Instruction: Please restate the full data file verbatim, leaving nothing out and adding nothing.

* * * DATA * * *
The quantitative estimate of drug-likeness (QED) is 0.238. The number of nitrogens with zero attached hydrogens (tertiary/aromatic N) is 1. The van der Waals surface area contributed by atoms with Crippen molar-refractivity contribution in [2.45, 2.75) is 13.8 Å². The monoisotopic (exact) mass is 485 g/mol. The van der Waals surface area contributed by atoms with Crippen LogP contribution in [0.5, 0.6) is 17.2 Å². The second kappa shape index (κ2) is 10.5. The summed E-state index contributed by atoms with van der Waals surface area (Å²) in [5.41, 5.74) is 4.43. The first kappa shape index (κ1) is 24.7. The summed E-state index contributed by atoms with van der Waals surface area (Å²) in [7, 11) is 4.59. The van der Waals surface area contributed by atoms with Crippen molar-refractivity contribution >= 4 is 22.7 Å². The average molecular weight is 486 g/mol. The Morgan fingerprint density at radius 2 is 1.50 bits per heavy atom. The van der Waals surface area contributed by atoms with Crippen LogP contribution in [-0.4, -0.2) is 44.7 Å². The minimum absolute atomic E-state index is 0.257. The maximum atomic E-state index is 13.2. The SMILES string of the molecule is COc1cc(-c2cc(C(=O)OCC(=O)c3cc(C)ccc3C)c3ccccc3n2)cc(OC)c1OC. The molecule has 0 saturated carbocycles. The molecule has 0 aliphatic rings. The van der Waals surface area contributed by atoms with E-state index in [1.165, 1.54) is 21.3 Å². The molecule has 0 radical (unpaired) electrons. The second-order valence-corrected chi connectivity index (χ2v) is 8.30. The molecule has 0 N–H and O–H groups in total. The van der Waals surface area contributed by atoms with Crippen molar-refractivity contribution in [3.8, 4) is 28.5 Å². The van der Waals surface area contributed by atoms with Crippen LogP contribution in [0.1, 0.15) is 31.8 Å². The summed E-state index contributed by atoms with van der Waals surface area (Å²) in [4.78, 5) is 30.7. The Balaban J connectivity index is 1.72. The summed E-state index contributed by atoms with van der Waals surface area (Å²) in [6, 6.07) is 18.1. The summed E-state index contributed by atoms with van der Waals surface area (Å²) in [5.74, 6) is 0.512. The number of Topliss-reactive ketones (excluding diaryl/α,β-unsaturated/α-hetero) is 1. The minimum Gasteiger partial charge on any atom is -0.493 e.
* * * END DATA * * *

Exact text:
The quantitative estimate of drug-likeness (QED) is 0.238. The number of nitrogens with zero attached hydrogens (tertiary/aromatic N) is 1. The van der Waals surface area contributed by atoms with Crippen molar-refractivity contribution in [2.45, 2.75) is 13.8 Å². The monoisotopic (exact) mass is 485 g/mol. The van der Waals surface area contributed by atoms with Crippen LogP contribution in [0.5, 0.6) is 17.2 Å². The second kappa shape index (κ2) is 10.5. The summed E-state index contributed by atoms with van der Waals surface area (Å²) in [5.41, 5.74) is 4.43. The first kappa shape index (κ1) is 24.7. The summed E-state index contributed by atoms with van der Waals surface area (Å²) in [7, 11) is 4.59. The van der Waals surface area contributed by atoms with Crippen molar-refractivity contribution >= 4 is 22.7 Å². The average molecular weight is 486 g/mol. The Morgan fingerprint density at radius 2 is 1.50 bits per heavy atom. The van der Waals surface area contributed by atoms with Crippen LogP contribution in [-0.4, -0.2) is 44.7 Å². The minimum absolute atomic E-state index is 0.257. The maximum atomic E-state index is 13.2. The SMILES string of the molecule is COc1cc(-c2cc(C(=O)OCC(=O)c3cc(C)ccc3C)c3ccccc3n2)cc(OC)c1OC. The molecule has 0 saturated carbocycles. The molecule has 0 aliphatic rings. The van der Waals surface area contributed by atoms with E-state index in [1.165, 1.54) is 21.3 Å². The molecule has 0 radical (unpaired) electrons. The second-order valence-corrected chi connectivity index (χ2v) is 8.30. The molecule has 0 N–H and O–H groups in total. The van der Waals surface area contributed by atoms with Crippen molar-refractivity contribution in [3.8, 4) is 28.5 Å². The van der Waals surface area contributed by atoms with Crippen LogP contribution in [0.1, 0.15) is 31.8 Å². The summed E-state index contributed by atoms with van der Waals surface area (Å²) in [4.78, 5) is 30.7. The Balaban J connectivity index is 1.72. The summed E-state index contributed by atoms with van der Waals surface area (Å²) in [6, 6.07) is 18.1. The summed E-state index contributed by atoms with van der Waals surface area (Å²) in [5.74, 6) is 0.512. The number of Topliss-reactive ketones (excluding diaryl/α,β-unsaturated/α-hetero) is 1. The minimum Gasteiger partial charge on any atom is -0.493 e.